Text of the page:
Now, anybody who claims that having an open source implementation is as good as having a specification written in English (i.e., people can read the code to discover the behavior) clearly have not done much, if any, reading of language implementations. Over the years I have worked with the source of a fare few language implementations and my general experience is that the fastest and most reliable way of finding out what an implementation does is to write test case, only reading the source when test cases cannot be found that answer the questions.

Does it matter that there is no complete English specification of R (the current specification is very much a work in progress, with lots of progress remaining)?

Who reads computer language specifications (apart from language wonks like me)? Creators of implementations is the most obvious answer. But an R implementation already exists, why should the R team spend time making it easier to create alternative implementations? Actually I see the main customers of an R language specification being the R-core team.

An example of the benefits to the owner of source code in having a specification is provided by the EU/Microsoft competition court case. I was an adviser to the Monitoring Trustee appointed by the Commission to oversee the documentation of the specification of these protocols (no previous documentation existed). A frequently heard comment from the senior Microsoft developers we dealt with, on reading their own new specifications, was “Oh, I did not know that”.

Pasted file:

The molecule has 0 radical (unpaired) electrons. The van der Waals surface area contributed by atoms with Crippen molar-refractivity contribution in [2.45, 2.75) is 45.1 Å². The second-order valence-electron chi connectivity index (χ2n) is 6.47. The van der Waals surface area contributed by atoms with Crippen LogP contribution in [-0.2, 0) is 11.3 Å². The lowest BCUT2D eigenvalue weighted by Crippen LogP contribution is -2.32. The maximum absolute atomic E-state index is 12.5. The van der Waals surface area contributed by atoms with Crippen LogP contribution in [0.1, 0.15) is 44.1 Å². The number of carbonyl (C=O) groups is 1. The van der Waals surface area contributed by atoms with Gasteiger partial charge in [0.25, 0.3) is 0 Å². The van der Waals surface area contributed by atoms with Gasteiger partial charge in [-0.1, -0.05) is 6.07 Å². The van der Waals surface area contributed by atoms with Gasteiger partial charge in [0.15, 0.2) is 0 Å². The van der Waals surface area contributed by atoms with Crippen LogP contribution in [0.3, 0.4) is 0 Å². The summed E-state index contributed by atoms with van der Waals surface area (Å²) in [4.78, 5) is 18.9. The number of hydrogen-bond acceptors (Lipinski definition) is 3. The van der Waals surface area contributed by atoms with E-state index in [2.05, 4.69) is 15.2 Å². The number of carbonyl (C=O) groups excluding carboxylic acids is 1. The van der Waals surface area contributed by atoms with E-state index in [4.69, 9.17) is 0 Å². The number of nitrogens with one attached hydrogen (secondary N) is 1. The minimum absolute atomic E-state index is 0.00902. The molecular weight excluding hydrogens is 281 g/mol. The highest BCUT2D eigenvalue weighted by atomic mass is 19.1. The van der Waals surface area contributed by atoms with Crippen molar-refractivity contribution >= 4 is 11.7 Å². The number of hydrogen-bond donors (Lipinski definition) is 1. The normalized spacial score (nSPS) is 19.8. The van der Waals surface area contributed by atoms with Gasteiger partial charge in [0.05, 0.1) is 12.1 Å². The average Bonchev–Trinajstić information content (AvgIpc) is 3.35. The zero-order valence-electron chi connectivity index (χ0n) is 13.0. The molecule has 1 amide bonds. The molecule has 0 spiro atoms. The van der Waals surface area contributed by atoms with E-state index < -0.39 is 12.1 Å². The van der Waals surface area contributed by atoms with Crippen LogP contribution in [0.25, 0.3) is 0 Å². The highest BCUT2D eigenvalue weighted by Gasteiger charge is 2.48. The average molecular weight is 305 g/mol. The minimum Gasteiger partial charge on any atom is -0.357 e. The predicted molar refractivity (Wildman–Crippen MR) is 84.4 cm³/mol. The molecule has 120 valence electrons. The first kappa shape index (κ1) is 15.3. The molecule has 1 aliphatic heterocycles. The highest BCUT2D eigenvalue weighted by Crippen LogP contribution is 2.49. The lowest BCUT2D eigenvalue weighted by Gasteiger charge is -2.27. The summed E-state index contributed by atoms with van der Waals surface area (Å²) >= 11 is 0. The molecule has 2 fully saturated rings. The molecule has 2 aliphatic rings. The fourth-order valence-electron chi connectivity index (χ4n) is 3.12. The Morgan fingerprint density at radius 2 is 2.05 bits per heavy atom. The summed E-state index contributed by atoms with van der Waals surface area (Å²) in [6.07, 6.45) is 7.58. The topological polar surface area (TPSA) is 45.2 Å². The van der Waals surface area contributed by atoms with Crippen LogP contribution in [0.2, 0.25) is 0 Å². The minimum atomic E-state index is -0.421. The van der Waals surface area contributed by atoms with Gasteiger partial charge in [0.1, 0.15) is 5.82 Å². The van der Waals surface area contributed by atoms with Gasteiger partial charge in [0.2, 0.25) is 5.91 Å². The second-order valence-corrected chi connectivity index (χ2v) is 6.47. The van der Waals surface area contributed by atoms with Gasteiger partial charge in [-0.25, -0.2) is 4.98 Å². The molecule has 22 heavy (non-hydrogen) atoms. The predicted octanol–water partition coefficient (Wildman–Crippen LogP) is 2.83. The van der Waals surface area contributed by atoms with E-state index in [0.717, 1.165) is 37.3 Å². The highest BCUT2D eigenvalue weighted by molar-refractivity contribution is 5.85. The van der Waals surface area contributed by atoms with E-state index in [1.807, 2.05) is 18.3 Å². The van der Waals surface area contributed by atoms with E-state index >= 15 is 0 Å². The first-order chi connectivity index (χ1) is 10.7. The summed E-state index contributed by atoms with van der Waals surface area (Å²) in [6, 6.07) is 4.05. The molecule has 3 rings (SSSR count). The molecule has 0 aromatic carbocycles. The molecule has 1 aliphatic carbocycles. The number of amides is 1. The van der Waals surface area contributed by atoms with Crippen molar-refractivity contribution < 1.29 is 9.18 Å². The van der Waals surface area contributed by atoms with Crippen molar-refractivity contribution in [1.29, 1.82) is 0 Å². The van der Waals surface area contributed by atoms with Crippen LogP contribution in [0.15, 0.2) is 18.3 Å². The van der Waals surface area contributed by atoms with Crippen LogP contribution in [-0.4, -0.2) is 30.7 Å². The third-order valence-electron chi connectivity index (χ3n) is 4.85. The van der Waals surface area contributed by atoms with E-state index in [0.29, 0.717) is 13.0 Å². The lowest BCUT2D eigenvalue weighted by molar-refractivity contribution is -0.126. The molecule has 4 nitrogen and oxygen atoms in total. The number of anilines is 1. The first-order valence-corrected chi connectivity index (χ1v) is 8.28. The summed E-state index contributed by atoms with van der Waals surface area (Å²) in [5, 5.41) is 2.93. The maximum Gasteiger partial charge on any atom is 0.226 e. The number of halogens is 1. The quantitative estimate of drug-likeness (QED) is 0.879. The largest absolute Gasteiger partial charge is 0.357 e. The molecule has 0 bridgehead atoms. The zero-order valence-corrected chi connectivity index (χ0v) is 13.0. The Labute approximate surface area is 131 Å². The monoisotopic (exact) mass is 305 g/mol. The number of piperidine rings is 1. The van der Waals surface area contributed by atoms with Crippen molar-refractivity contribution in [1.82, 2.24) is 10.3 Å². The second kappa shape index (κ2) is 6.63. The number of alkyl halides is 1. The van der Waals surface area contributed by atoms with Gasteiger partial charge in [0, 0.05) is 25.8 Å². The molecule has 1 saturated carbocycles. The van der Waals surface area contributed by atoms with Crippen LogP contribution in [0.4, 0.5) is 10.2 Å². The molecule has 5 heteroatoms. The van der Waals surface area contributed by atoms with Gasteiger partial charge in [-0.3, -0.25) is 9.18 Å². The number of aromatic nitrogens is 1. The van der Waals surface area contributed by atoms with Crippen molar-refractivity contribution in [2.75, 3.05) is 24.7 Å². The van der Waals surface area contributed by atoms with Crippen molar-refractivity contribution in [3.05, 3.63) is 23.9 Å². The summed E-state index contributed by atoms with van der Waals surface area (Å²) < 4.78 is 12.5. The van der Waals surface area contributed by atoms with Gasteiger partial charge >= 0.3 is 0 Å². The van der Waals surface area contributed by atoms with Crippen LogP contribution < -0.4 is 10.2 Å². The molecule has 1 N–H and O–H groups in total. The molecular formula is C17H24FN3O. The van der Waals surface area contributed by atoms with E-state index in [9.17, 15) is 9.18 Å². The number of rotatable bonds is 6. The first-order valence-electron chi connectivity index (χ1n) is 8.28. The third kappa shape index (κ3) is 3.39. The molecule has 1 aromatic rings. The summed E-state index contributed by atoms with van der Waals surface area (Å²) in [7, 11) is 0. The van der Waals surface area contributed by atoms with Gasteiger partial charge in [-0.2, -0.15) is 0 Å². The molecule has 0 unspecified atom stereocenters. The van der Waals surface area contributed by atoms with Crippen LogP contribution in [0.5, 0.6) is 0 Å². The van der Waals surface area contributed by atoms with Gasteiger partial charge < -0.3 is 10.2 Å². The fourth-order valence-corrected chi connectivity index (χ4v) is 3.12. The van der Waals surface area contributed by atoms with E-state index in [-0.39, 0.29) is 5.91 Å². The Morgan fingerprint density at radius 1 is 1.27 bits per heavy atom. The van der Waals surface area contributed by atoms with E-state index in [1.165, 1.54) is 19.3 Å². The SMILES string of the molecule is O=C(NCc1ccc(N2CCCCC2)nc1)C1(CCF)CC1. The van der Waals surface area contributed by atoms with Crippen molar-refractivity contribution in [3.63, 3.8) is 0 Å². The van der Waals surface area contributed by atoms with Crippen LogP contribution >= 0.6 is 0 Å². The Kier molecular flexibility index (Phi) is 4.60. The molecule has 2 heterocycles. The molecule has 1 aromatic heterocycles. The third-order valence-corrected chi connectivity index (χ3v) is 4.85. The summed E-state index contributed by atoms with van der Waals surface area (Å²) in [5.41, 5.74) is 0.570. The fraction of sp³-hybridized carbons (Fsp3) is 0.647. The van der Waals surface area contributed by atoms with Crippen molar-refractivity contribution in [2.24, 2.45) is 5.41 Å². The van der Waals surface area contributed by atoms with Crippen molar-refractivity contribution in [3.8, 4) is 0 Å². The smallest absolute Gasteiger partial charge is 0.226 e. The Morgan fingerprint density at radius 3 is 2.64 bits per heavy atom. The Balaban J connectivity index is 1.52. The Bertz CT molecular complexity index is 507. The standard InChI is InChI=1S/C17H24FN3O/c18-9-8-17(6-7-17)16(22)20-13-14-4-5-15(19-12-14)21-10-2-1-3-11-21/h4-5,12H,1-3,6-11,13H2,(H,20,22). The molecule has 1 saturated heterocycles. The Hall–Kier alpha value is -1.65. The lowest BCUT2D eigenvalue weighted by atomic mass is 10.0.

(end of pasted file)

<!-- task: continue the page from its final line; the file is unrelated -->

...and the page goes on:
A written specification is much more compact than source code or test cases and is (or should be) organized in a way that helps readers understand what is being said (this is often a stated aim for source code but is rare achieved). There are probably lots of behaviors that the R team are unaware of which, if they get to find out about them, might be interested in ‘fixing’ or at least discussing whether it is a desirable behavior. Or perhaps the R team’s strategy is to make life difficult for competing implementations.